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Welfare Reform on the Web (October 2002): Natiotional Health Service - Primary and Community Care

AMBULANCE SERVICES ACCUSED OF FIDDLING 999 RESPONSE TIMES

J. Meikle

Guardian, Aug. 8th 2002, p.1

A report by Roger Thayne, Chief Executive of Staffordshire Ambulance Service, alleges that some services are falsifying their performance figures by delaying by up to three minutes the start of clocks measuring response times. Some apparent improvements in response times recorded recently are due to these practices rather than to real operational changes.

BUSY DOCTORS REFUSING NEW PATIENTS

P. Pank

The Times, Aug 20th 2002, p.5

Family doctors around the country are refusing to admit new patients to their practices amid fears that the shortage of trained GPs in placing the safety of patients at risk.

CHD: THE NEW FRONTIER FOR PRIMARY CARE (AND NHS) ACHIEVEMENT?

N Bosanquet

British Journal of Health Care Management, vol. 8, 2002, p. 291-293

The National Service Framework for Coronary Heart Disease set a target of reducing deaths from heart disease by 20% by 2010. This target is likely to be met thanks to local innovations rather than national planning. This has been a success for primary rather than secondary health care.

FROM CHRYSALIS TO BUTTERFLY: THE SCHOOL NURSE ROLE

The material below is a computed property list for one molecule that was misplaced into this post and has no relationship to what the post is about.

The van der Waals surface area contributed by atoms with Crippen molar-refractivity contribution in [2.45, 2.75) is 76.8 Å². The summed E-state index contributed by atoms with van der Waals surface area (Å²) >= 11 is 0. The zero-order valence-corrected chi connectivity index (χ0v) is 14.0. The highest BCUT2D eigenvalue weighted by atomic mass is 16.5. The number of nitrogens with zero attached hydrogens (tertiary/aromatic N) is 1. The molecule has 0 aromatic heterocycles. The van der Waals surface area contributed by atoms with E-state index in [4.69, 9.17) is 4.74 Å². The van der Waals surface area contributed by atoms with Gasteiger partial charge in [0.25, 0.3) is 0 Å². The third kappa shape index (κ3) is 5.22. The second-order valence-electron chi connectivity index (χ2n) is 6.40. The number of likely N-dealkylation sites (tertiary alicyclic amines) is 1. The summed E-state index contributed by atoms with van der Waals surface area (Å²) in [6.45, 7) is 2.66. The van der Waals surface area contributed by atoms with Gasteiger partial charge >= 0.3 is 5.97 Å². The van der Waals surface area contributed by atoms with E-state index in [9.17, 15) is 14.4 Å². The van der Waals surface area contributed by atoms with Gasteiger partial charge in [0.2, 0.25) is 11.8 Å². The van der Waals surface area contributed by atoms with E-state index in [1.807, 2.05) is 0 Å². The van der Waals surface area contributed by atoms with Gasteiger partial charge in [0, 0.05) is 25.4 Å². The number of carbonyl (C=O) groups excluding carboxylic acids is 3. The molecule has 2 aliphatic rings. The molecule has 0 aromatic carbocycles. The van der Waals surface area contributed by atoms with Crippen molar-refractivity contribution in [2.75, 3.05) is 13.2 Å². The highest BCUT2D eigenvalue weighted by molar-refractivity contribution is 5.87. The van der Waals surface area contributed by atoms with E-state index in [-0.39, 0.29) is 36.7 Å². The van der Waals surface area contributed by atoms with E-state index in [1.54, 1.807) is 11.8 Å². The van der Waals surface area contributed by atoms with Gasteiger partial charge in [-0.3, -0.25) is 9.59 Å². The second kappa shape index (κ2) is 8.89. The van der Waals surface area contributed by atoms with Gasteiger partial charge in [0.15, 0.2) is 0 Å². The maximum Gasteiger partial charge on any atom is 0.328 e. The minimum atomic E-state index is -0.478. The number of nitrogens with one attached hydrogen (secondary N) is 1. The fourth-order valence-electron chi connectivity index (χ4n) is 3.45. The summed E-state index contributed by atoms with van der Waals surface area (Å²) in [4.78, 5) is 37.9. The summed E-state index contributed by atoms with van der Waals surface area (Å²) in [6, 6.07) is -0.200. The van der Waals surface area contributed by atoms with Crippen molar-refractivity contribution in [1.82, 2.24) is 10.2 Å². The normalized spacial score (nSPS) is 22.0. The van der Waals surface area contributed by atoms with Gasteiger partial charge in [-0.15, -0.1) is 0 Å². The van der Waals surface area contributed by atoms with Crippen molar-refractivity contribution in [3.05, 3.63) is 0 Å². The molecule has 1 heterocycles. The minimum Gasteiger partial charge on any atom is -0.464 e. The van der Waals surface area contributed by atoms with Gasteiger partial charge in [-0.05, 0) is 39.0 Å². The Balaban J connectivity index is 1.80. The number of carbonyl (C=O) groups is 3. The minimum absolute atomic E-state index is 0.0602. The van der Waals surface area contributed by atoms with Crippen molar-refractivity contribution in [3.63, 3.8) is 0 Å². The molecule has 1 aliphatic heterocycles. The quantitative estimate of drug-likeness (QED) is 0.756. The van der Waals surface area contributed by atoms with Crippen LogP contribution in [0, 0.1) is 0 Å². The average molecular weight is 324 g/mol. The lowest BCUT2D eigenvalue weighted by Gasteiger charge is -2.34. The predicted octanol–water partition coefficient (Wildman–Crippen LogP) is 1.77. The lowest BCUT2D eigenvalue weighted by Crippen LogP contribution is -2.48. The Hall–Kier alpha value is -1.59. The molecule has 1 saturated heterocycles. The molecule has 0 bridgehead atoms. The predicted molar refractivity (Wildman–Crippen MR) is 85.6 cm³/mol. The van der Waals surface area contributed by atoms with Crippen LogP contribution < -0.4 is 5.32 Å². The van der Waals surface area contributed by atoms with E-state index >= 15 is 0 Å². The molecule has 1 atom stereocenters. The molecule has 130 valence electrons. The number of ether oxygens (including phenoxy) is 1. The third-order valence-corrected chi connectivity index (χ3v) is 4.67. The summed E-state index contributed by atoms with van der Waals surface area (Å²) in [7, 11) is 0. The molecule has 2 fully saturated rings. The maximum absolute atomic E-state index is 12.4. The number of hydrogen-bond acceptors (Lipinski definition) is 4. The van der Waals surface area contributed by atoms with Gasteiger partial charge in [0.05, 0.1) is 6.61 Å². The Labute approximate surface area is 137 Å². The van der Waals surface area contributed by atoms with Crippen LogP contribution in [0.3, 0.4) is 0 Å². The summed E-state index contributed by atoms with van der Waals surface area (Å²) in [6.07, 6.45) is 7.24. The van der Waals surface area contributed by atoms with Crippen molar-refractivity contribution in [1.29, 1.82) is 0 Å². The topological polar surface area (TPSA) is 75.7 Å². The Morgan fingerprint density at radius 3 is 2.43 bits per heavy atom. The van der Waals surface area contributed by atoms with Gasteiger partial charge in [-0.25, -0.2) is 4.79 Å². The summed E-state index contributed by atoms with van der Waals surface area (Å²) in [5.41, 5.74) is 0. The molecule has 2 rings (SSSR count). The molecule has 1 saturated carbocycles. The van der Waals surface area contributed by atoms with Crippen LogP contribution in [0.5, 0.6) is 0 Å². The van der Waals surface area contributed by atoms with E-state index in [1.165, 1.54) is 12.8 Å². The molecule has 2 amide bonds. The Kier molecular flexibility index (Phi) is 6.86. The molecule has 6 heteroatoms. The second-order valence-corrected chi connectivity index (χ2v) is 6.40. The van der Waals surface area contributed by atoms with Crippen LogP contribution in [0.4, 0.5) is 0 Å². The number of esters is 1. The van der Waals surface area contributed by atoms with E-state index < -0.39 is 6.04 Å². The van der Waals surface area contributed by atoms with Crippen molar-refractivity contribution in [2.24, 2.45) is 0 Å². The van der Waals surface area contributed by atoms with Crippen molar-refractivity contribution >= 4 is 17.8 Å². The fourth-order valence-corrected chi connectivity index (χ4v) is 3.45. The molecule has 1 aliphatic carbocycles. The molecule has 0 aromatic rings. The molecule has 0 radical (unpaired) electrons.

M. Kiddy and V. Thurtle

Community Practitioner, vol. 75, 2002, p. 295-298

Expectations are developing for school nurses across the UK from the government's nursing and public health strategies and the emerging agenda for children's services. However school nursing has historically been fragmented across the UK and services have developed at varying rates. Barriers to service development are analysed. The strengths of the service are then examined and a brief SWOT analysis is used to suggest a pathway for future service development by outlining the key issues that need to be addressed for all school nursing services to fulfil a true public health function.

GPs ARE MISSING LINK IN LOCAL HEALTH AND SOCIAL CARE GROUPS

N. Bostock

Primary Care Report, vol. 4, July 24th 2002, p.4-7

New primary care organisations called local health and social care groups came into existence in Northern Ireland in April 2002. However GPs are refusing to take their seats on the boards of these organisations, and other professionals are unconvinced of their value.

NHS DIRECT IN ENGLAND

Committee of Public Accounts

London: TSO, 2002 (House of Commons papers, session 2001/02; HC 610)

NHS Direct has established itself as the world's largest provider of telephone healthcare advice, and has proved popular with the public. It has a good safety record, with few adverse events. Current priorities are to complete the programme of integration with GP out-of-hours services and establish closer links with ambulance services and accident and emergency departments. Callers are currently waiting too long to speak to a nurse. NHS Direct expects that its capacity to handle calls will be improved greatly by forthcoming technological improvements in call routing and staff rostering, but it also needs to improve response times overall and review productivity levels at individual sites to cope with increasing demand.